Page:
A Chinese individual Zhou sued New Balance for infringing his registered trademark. On April 24, 2015, Guangzhou Intermediate People's Court made a decision in support of the plaintiff and held that New Balance should pay 98 million Yuan (about 16 million US dollars) to Zhou. This is the biggest damages Guangzhou Intermediate People's Court have ever granted by now.
New Balance is a sport brand founded in U.S. in 1906. In 2006, New Balance set up a China subsidiary named "Xin Bai Lun" (???) and used it in the selling and promotion of its products through online stores, official websites, advertisement and so on. In Chinese, "Xin" means "new", "Bai Lun" is a transliteration for the word "balance".
Zhou is the owner of No. 865609 trademark "??" and No. 4100879 trademark "???" on Class 25 of goods like shoes, clothes, hats and socks and so on. Zhou also owns a footwear company in Guangzhou selling men's shoes using "??" and "???" trademarks.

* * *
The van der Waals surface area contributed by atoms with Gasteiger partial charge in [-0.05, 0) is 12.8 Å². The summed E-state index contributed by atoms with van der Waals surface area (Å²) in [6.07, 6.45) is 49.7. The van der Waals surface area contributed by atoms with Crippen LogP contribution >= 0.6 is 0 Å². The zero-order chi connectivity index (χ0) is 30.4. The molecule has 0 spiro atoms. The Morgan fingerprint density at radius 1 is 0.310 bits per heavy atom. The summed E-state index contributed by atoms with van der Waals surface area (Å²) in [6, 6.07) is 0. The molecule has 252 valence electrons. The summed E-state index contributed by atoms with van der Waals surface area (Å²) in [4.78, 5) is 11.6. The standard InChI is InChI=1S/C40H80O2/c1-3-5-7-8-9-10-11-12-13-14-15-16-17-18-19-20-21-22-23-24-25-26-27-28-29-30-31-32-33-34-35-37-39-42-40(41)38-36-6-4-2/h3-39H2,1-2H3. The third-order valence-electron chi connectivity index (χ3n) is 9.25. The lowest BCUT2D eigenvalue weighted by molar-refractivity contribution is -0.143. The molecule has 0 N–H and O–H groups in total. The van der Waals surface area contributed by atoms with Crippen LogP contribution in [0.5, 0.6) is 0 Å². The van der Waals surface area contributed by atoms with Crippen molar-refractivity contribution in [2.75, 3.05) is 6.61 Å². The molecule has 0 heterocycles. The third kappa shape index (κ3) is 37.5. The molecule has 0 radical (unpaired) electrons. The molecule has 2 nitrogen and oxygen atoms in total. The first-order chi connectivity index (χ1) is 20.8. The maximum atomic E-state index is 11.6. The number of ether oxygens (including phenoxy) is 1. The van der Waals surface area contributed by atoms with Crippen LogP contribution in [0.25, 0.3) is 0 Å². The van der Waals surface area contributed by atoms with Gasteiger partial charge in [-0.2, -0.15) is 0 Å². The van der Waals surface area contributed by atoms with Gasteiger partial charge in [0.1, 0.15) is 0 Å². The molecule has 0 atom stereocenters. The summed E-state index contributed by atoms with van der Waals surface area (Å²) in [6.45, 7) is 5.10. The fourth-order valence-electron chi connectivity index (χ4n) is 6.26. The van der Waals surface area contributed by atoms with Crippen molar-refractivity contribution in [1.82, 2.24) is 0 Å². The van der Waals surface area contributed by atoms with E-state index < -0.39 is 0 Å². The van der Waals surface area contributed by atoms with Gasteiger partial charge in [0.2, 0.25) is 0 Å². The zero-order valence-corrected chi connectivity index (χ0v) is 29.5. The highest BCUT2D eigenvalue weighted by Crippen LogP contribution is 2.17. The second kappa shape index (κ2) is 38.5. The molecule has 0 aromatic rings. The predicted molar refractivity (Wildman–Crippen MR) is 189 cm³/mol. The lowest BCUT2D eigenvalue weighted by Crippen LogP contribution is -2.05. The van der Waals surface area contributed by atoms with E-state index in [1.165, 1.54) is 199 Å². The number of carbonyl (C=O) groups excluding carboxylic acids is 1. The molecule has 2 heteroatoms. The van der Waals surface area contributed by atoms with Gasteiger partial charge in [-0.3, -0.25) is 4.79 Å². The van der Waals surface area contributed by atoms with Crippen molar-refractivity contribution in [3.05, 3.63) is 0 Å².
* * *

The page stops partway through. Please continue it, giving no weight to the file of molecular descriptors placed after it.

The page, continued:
Zhou brought up the lawsuit against New Balance in 2011, claiming it had been maliciously promoting and selling products using his Chinese trademark. He alleged that New Balance's acts had been misleading customers and some of his clients asked if they are selling New Balance's shoes, according to the written judgment of the court.
Incidentally, New Balance filed an opposition against Zhou's registration of "???" but it was rejected by the Trademark Office under the State Administration for Industry and Commerce of China. New Balance did not appeal.
Guangzhou Intermediate People's Court held that New Balance was making profit by using the Chinese trademark "Xin Bai Lun" in marketing and advertisements. Considering that New Balance did not directly use "Xin Bai Lun" on the goods, half of the profits of New Balance's profits since July 2011 should be paid as compensation.
According to New Balance, it will institute an appeal to the higher court.